US: By integrating remote satellite imagery with revelations from door-to-door interviews, Stanford University geographer Eric Lambin and his colleagues are exploring the complex conditions that give rise to a broad range of land-use challenges – from the reforestation of Vietnam to the spread of Lyme disease in Belgium.
Using satellite data, researchers have created maps of deforestation and other land-use changes over time. Satellites are precise tools, able to measure the rate of photosynthesis in a tiny clump of trees in the heart of the Amazon Basin. But satellite technology reveals little about the people living beneath the canopy who decide the fate of the trees around them. For a deeper understanding of how and why humans alter their environment, researchers need to talk face-to-face with the people who live there.
Through surveys and interviews, Lambin has uncovered the political, economic and social forces that contribute to the protection or destruction of forests and deserts across the globe. He first cast his magnifying glass on Vietnam. While studying reforestation trends in Vietnam, Lambin read in a newspaper article that the country’s furniture exports had quintupled from 1987 to 2006. He was mystified how a country with so little logging could produce so many couches and chairs.
He soon discovered that Vietnam wasn’t using less wood, just less native wood. It turned out that most Vietnamese timber was coming from neighbouring countries such as Laos or Cambodia, where environmental laws are more lax.
The results of the Vietnam forestry study could have a significant impact on international efforts to combat global warming, Lambin said. The ability to understand subtle land-use complexities, such as Vietnam’s illegal lumber trade, may determine whether such programmes succeed, Lambin said.
Lambin has taken his research a step further by exploring the relationship among land, humans and disease-carrying parasites such as ticks and mosquitoes.
In Belgium, Lyme disease is common among the urban middle class but rare among the rural poor, Lambin said. The ticks that carry Lyme disease run freely in parks and forests where people jog or bike but not in farmlands. However, Belgian farmers are more likely to contract a type of Hantavirus that lies in wait in soil dust, he added.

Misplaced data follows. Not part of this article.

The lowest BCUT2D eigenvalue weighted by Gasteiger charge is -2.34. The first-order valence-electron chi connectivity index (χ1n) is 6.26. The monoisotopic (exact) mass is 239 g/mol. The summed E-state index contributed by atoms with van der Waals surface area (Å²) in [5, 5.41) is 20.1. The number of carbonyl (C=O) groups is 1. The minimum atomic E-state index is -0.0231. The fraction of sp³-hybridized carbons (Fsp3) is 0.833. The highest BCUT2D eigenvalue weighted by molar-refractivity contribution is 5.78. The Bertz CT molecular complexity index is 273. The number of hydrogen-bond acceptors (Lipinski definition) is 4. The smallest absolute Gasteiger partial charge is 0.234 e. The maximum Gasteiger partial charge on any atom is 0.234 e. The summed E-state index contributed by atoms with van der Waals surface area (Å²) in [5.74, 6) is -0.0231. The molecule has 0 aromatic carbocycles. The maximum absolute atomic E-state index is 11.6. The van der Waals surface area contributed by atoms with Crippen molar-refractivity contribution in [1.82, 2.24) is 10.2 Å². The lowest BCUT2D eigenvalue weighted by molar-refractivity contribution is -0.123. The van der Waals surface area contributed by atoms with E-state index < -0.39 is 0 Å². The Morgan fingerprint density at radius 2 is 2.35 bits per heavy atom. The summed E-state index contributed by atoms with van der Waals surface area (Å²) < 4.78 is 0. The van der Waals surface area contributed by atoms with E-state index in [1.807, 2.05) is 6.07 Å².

In northern Thailand, when loggers chop down trees, the forest opens and the puddles that breed malaria-causing mosquitoes evaporate, he said. When the deforested areas are converted into fruit orchards, the malarial mosquitoes are replaced by a different species that carry dengue fever – the leading cause of hospitalisation and death among Thai children.
Using satellite land-cover maps, epidemiological data and surveys of farming households, Lambin and his colleagues concluded that the shift from malaria to dengue fever was in large part caused by the presence of fruit workers in what had been a remote forest. “As you change land use, you’re changing the habitat of the mosquito,” he explained. “But most importantly, you’re changing where people go and at what time of the day.”
For Lambin, diseases are one more example of the complexities hidden within the static pixels of satellite images. “When you have so many variables interacting, the outcome is always contextual,” he said. “The time is ripe for an overarching theory of land change that explains the behaviour of people as well as land use.”
Source: Stanford University